May 26, 2013
Boys With ADHD More Likely To Be Obese By 41
One might say that obesity is part of the fabric of American society. Eating disorders, peer pressure and, of course, apple pie all contribute to a lifestyle that most of us agree can be fought, and in some cases, prevented. However, gaining weight is very easy, while losing and keeping off weight is incredibly difficult. To help this, researchers at NYU’s Langone Medical Center have identified a key issue with our attention spans that might very possibly be a defining factor in young men’s lives that contribute to the disorder. That issue just so happens to be ADHD.
We don’t usually identify with ADHD as a serious medical or psychological problem. Most people satisfy the craving for constant action and motion by playing with their fingers, their belongings and even themselves. All of these things make for more than adequate substitutes to eating excessively, but eating excessively can be quite the addictive activity.
The study on obesity at Langone has been conducted for over four decades with over 200 kids. The study has followed these individuals, now adults, and found that most of them have succumbed to obesity as a way to combat ADHD. Now, sitting still and keeping your mind clear of thought or irritation isn’t easy, but excessive eating might be pushing it a bit here.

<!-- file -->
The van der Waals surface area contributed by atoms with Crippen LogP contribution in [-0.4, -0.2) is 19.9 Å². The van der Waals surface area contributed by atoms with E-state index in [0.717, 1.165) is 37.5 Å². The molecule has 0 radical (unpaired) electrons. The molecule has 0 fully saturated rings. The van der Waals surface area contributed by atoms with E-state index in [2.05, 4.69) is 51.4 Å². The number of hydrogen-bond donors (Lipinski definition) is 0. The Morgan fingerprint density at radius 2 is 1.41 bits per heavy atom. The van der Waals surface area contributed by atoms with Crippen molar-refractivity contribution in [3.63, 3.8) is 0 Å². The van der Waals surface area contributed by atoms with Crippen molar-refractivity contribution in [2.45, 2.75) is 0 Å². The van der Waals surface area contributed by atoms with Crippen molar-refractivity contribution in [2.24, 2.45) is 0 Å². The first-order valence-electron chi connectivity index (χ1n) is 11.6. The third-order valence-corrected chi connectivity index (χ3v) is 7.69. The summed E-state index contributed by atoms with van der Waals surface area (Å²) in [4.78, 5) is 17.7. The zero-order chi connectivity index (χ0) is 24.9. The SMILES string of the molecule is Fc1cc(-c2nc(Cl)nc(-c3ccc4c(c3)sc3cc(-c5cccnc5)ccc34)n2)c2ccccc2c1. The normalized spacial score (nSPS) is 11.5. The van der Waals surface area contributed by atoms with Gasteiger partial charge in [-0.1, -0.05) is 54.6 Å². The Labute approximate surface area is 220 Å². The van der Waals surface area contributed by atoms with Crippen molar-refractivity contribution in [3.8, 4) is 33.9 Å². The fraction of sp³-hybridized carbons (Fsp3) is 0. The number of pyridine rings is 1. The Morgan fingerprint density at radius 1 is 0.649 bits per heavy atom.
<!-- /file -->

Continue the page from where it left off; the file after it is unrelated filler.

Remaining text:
On the other hand, how many times have you eaten a Twinkie to satisfy your craving for mental satisfaction?
I’m not a doctor by any means, but even I have my little snippets of curiosity on the subject from time to time. For example, I’m more inclined than everyone else to think that everyone has their own method of foresight. Most people like to not believe in things like foresight or telepathy, but how exactly can you disprove the possibility?
The same can be said with ADHD. Many of us have our urges to satisfy silence, but hunger is another thing. Dr. Xavier Castellanos continued by saying, “We brought back individuals who were 41 years of age, and examined a number of measures, including brain imaging analyses. But during those brain imaging analyses, we noted that men who had been hyperactive children had a greater difficulty sitting in the scanner – they were too large for the research scanner.”
We can’t defer any real discussion from this study, since the sample size for test subjects was relatively low. Not only this, but most of the patients were white, says Jennifer Shu, American spokeswoman for the American Academy of Pediatrics.
What do you think? Is ADHD highly connected to obesity through the restlessness of victims with the disorder? Or does it sound like another crackpot idea to pin obesity on mental disorders that no one can really solve?
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